The site where Rosie the Riveters once assembled B-24 Liberators for Allies during World War II took a step closer to becoming a test site for the future of transportation.

A state board has approved a nearly $3 million initial grant for the American Center for Mobility, a proposed 335-acre driverless car proving grounds at the former Willow Run bomber plant in Ypsilanti.

Eric Shreffler of the Michigan Economic Development Corp. says that’s for initial legal work relating to the old GM plant’s environmental history and other consulting before acquiring the property. The Michigan Strategic Fund board approved the first grant Tuesday, before the center returns to request another $17 million in state aid for the project.

The group seeks $79 million total for the project, which would include federal funds. Shreffler says some private investors are interested.

State leaders on Friday announced the appointment of a CEO and board of directors for The American Center for Mobility. John Maddox, who is assistant director of a group that runs the state’s other driverless car test site, MCity, was named CEO.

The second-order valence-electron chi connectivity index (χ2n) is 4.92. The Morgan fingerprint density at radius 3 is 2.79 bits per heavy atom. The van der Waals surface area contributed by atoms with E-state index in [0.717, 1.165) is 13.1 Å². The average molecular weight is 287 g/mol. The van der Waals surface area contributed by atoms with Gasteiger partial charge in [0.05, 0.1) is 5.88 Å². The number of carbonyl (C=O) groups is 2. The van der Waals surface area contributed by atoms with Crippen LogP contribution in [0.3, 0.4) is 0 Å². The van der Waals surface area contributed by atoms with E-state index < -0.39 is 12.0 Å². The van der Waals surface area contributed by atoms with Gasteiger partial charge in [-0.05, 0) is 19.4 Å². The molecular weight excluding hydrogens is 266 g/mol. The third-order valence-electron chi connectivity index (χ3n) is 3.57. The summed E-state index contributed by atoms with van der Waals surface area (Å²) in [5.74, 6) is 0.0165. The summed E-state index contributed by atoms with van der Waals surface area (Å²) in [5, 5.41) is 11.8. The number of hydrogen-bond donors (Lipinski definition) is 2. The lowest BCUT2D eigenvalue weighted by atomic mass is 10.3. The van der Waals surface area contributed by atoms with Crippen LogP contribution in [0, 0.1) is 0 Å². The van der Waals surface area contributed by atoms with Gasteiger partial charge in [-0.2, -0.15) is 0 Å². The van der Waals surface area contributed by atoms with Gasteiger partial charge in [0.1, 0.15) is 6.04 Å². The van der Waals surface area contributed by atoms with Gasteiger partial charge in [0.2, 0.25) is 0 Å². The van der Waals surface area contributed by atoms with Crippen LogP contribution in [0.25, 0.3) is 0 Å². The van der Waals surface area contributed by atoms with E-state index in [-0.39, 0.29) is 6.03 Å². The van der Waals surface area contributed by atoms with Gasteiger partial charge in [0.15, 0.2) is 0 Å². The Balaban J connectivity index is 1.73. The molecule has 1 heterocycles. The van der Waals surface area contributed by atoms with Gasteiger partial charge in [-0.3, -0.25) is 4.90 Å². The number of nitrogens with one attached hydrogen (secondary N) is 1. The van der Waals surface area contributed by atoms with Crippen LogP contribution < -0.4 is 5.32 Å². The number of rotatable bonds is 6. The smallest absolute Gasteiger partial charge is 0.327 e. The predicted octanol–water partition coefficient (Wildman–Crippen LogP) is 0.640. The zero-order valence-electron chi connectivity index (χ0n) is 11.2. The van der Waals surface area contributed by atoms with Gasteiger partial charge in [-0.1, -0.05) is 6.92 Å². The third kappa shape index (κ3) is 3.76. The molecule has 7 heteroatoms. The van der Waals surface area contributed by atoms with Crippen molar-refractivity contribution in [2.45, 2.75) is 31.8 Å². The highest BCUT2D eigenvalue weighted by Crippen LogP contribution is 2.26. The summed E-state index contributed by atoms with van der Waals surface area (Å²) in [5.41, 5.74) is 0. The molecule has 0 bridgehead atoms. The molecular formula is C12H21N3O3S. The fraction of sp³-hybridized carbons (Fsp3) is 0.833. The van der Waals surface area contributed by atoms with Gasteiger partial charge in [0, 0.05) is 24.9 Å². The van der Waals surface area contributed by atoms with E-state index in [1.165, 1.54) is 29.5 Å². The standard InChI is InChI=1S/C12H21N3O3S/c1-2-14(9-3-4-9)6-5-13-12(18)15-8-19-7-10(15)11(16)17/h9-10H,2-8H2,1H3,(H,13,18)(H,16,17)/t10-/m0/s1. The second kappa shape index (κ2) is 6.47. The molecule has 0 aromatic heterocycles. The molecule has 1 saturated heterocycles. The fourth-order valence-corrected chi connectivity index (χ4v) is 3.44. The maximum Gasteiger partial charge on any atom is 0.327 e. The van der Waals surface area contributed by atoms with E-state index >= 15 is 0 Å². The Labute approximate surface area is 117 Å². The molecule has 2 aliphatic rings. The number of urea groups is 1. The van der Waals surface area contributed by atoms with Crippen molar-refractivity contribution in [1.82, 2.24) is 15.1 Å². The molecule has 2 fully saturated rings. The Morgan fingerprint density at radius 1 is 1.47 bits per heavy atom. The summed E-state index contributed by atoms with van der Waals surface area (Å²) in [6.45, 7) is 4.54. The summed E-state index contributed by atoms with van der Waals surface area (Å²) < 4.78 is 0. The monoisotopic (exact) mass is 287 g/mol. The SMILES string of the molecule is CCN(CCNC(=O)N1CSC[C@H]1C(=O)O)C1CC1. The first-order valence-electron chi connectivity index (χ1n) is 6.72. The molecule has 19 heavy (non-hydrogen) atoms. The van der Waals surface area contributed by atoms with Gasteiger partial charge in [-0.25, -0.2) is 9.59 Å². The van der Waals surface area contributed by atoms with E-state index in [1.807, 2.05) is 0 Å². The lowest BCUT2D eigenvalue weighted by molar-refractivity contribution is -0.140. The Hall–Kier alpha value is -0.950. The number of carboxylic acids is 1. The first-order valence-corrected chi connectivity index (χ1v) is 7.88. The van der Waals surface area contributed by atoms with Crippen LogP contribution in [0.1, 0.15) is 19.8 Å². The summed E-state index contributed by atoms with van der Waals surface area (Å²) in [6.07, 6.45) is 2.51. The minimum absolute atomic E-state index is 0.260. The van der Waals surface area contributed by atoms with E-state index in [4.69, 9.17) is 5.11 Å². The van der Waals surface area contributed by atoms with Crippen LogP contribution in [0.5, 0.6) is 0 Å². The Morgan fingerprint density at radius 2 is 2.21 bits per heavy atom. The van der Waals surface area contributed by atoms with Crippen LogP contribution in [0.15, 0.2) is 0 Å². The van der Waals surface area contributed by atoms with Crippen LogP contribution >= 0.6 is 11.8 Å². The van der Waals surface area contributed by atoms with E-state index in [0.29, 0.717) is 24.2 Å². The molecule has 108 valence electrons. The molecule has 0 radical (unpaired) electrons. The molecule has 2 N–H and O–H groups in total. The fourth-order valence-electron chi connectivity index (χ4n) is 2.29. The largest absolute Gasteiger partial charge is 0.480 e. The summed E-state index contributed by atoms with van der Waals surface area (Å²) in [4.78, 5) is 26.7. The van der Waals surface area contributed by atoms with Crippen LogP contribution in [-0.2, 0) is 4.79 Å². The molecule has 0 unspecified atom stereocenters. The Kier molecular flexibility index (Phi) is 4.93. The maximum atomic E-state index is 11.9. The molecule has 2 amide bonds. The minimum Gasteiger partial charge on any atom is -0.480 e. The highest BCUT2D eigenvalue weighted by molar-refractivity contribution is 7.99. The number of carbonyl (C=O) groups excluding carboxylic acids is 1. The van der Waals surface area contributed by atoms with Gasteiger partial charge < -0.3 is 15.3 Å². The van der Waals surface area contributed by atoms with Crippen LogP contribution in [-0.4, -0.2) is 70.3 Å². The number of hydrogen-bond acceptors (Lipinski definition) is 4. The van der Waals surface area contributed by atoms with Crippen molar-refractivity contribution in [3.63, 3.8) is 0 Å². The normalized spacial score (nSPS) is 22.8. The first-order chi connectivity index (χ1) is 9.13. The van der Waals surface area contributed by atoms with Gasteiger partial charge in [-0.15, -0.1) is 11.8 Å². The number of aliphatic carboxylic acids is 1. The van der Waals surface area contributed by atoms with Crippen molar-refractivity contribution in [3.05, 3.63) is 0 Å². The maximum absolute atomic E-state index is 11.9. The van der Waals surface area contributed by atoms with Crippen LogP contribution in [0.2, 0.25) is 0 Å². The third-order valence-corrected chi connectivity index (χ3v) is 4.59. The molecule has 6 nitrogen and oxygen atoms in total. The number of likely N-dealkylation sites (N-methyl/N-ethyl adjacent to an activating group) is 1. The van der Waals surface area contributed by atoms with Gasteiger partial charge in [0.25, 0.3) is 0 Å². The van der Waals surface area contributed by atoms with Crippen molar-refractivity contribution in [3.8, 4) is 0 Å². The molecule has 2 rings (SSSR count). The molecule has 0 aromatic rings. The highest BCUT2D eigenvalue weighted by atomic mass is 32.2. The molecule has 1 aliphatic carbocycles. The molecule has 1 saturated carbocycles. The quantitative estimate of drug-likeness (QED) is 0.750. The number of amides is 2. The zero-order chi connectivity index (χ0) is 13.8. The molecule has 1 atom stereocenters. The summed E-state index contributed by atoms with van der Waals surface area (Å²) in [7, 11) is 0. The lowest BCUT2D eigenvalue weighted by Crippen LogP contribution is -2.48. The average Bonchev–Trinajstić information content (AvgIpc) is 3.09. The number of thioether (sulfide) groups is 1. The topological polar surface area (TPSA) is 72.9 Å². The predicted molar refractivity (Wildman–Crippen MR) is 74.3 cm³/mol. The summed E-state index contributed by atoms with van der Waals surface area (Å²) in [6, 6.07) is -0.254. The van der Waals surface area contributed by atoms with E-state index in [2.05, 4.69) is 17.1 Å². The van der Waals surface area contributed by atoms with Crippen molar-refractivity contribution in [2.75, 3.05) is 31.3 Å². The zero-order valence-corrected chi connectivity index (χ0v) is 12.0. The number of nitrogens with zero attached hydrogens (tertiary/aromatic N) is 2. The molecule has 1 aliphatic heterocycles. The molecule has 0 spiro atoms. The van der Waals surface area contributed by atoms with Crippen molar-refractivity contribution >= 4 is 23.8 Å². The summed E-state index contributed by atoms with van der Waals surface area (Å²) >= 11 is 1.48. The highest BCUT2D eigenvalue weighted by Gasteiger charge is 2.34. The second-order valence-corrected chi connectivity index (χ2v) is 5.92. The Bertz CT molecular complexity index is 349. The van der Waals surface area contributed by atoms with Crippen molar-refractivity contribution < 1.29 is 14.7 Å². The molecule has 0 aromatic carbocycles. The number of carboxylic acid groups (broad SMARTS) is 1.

Gov. Rick Snyder announced the Willow Run project in January during his annual State of the State address, saying it’s “the world’s best place” to test connected and autonomous cars.

The sprawling location is set to become an advanced automotive testing and product development center that focuses on testing, verification and certification of connected and automated vehicles.

Maddox said earlier this week the organization will spend the next year completing its due diligence on acquiring the property before any construction will take place. He said it’s too early to comment on a potential opening date. The property is owned by RACER (Revitalizing Auto Communities Environmental Response) Trust, an organization that handles the properties abandoned by General Motors Co. during its bankruptcy.

The site will feature a number of test environments, including a downtown area with building facades; a highway-speed loop with merging, lane changing, ramps and other features; a rural area with unmarked gravel roads; a residential/suburban area to simulate a housing development with homes, garages and pedestrians; and a commercial environment to simulate a strip mall parking lot.

The Associated Press contributed.


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